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the second coming forward made the attempt, but the same thing
happened again. The gold rejected both the eldest and the second
brother. Last of all the youngest brother approached, and
immediately the flames were extinguished; so he picked up the gold,
and carried it to his home. Then the two elder agreed together, and
made the whole kingdom over to the youngest born.
From Leipoxais sprang the Scythians of the race called Auchatae;
from Arpoxais, the middle brother, those known as the Catiari and
Traspians; from Colaxais, the youngest, the Royal Scythians, or
Paralatae. All together they are named Scoloti, after one of their
kings: the Greeks, however, call them Scythians.
Such is the account which the Scythians give of their origin. They
add that from the time of Targitaus, their first king, to the invasion
of their country by Darius, is a period of one thousand years, neither
less nor more. The Royal Scythians guard the sacred gold with most
especial care, and year by year offer great sacrifices in its
honour. At this feast, if the man who has the custody of the gold
should fall asleep in the open air, he is sure (the Scythians say) not
to outlive the year. His pay therefore is as much land as he can
ride round on horseback in a day. As the extent of Scythia is very
great, Colaxais gave each of his three sons a separate kingdom, one of
which was of ampler size than the other two: in this the gold was
preserved. Above, to the northward of the farthest dwellers in
Scythia, the country is said to be concealed from sight and made
impassable by reason of the feathers which are shed abroad abundantly.
The earth and air are alike full of them, and this it is which
prevents the eye from obtaining any view of the region.
Such is the account which the Scythians give of themselves, and of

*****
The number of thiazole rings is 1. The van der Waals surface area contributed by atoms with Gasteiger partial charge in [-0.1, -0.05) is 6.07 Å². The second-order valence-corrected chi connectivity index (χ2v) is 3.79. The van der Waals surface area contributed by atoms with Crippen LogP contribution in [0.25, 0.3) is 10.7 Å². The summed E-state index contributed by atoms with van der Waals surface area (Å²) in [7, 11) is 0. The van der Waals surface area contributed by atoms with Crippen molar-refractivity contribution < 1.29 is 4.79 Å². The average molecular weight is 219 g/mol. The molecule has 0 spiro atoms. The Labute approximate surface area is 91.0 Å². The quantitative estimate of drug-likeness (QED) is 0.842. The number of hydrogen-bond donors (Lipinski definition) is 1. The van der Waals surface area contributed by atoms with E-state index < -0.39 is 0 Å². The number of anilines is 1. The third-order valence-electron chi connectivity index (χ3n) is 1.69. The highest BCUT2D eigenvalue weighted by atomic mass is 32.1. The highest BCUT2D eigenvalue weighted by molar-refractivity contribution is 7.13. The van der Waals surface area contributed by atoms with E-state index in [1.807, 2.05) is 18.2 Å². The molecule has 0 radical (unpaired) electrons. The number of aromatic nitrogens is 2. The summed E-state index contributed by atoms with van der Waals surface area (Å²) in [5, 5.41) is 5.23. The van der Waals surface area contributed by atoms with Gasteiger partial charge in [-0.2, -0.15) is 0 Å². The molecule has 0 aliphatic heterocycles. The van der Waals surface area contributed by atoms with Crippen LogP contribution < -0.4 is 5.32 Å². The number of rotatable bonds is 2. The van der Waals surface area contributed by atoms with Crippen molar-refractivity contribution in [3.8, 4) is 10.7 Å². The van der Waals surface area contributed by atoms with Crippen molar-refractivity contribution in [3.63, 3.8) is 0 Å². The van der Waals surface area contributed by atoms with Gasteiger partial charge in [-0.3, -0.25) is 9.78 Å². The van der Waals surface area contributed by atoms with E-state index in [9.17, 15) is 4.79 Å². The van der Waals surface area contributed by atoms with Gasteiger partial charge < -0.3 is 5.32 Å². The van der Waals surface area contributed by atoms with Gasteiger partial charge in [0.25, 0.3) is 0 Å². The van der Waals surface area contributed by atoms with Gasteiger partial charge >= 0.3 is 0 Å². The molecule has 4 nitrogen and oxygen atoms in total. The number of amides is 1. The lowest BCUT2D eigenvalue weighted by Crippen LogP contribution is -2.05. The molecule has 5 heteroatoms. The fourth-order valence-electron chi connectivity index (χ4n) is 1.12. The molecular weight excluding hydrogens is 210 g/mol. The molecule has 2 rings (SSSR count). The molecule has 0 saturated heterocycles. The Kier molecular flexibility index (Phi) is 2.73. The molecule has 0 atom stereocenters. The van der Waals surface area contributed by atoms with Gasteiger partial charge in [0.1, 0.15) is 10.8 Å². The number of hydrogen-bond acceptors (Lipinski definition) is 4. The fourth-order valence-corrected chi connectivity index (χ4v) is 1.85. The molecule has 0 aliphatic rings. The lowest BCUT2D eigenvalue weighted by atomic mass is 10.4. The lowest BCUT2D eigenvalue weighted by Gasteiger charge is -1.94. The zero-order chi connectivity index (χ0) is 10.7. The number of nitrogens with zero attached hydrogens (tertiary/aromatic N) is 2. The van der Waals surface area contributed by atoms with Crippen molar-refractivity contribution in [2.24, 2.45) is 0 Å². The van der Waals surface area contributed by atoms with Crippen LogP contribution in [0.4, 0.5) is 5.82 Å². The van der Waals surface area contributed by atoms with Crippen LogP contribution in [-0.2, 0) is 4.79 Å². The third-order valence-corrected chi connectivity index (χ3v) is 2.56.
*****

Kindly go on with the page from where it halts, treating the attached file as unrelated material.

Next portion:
the country which lies above them. The Greeks who dwell about the
Pontus tell a different story. According to Hercules, when he was
carrying off the cows of Geryon, arrived in the region which is now
inhabited by the Scyths, but which was then a desert. Geryon lived
outside the Pontus, in an island called by the Greeks Erytheia, near
Gades, which is beyond the Pillars of Hercules upon the Ocean. Now
some say that the Ocean begins in the east, and runs the whole way
round the world; but they give no proof that this is really so.
Hercules came from thence into the region now called Scythia, and,
being overtaken by storm and frost, drew his lion's skin about him,
and fell fast asleep. While he slept, his mares, which he had loosed
from his chariot to graze, by some wonderful chance disappeared.
On waking, he went in quest of them, and, after wandering over the
whole country, came at last to the district called "the Woodland,"
where he found in a cave a strange being, between a maiden and a
serpent, whose form from the waist upwards was like that of a woman,
while all below was like a snake. He looked at her wonderingly; but
nevertheless inquired, whether she had chanced to see his strayed
mares anywhere. She answered him, "Yes, and they were now in her
keeping; but never would she consent to give them back, unless he took
her for his mistress." So Hercules, to get his mares back, agreed; but
afterwards she put him off and delayed restoring the mares, since
she wished to keep him with her as long as possible. He, on the
other hand, was only anxious to secure them and to get away. At
last, when she gave them up, she said to him, "When thy mares
strayed hither, it was I who saved them for thee: now thou hast paid
their salvage; for lo! I bear in my womb three sons of thine. Tell
me therefore when thy sons grow up, what must I do with them?
Wouldst thou wish that I should settle them here in this land, whereof
I am mistress, or shall I send them to thee?" Thus questioned, they
say, Hercules answered, "When the lads have grown to manhood, do thus,
and assuredly thou wilt not err. Watch them, and when thou seest one
of them bend this bow as I now bend it, and gird himself with this
girdle thus, choose him to remain in the land. Those who fail in the
trial, send away. Thus wilt thou at once please thyself and obey me."
Hereupon he strung one of his bows- up to that time he had carried

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